Aaron-KoblinWithin premiered their first real-time rendered, interactive experience at Sundance New Frontier this year with Life of Us, which is the story of life on the planet as told through embodying a series of characters who are evolving into humans. The experience is somewhere betweeen a film and game, but it’s more like a theme park ride. There’s an on-rails narrative story being told, but there’s also opportunities to throw objects, swim or fly around, control a fire-breathing dragon, and interact with another person who has joined you on the experience. You learn about which new character you’re embodying by watching the other person embody that creature with you, and the modulation of your voice also changes with each new character deepening your sense of embodiment and presence.

I had a chance to catch up with Within CTO and co-founder Aaron Koblin at Sundance to talk about their design process, overcoming the uncanny valley of voice modulation delays, how the environment is primary feature of VR experiences, and how their background in large-scale museum installations inspires their work in virtual reality.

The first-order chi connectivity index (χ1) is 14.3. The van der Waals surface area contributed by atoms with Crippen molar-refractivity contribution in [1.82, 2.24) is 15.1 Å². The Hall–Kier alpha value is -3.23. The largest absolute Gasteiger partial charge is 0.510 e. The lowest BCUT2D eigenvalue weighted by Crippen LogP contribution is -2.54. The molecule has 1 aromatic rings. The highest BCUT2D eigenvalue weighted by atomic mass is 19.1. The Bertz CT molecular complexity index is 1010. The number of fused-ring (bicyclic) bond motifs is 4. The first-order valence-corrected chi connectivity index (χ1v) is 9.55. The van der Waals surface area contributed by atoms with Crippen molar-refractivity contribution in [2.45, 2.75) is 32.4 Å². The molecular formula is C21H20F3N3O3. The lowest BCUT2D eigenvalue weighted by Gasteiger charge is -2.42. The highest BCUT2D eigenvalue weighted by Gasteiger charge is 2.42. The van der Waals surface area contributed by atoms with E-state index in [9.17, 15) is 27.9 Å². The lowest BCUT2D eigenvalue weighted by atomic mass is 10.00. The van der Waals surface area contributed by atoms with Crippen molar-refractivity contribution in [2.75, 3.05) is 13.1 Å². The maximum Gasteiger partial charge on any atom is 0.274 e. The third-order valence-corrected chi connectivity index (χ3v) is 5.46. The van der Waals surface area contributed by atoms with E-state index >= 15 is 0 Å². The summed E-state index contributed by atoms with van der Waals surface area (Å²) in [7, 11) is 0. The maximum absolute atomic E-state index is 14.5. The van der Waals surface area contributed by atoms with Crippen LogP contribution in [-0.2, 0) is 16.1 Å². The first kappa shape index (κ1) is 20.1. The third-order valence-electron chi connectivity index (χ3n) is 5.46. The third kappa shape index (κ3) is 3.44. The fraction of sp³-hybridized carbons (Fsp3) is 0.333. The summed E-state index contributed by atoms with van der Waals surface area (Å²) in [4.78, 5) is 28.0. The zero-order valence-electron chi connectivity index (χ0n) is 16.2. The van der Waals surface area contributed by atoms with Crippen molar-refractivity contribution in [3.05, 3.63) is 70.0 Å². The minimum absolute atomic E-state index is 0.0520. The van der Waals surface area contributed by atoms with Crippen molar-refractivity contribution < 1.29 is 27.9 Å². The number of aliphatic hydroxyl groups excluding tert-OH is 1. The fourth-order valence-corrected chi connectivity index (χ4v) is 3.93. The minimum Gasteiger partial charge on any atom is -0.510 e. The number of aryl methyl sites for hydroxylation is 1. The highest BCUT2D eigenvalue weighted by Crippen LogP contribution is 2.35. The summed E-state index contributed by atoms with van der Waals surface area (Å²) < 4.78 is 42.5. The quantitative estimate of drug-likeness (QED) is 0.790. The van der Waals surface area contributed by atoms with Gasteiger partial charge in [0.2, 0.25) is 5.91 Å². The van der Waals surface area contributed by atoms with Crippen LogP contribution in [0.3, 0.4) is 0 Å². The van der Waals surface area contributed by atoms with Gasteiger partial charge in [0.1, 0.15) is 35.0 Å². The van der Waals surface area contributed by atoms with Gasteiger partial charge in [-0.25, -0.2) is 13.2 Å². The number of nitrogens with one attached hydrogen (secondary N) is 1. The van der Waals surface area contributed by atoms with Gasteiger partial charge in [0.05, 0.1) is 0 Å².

Koblin also talks quite a bit about finding that balance between the storytelling of a film and interaction of a game, and how Life of Us is their first serious investigation into that hybrid form that VR provides. He compares this type of VR storytelling to the experience of going to a baseball game with a friend in that this type of sports experience is amplified by the shared stories that are told by your friends. This is similar to collaborative storytelling of group explorations of VRChat, but with an environment that is a lot more opinionated in how it tells a story.

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Life of Us is a compelling way to connect and get to know someone. The structure of the story is open enough to allow each individual to explore and express themselves, but it also gives a more satisfying narrative arc than a completely open world that can have a fractured story. Life of Us has a deeper message about our relationship to each other and the environment that it’s asking us to contemplate. Overall, Koblin says that our relationships with each other essentially amount to the sum total of our shared experiences, and so Within sees an opportunity to create the types of social & narrative-driven, embodied stories that we can go through to connect and express our humanity to each other.

Here’s a trailer for Life of Us.

The Life of Us experience should be released sometime in 2017, and you can find more information about Within website (which links to all of their platform-specific apps), or their newly launched WebVR portal at VR.With.in.

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Music: Fatality & Summer Trip

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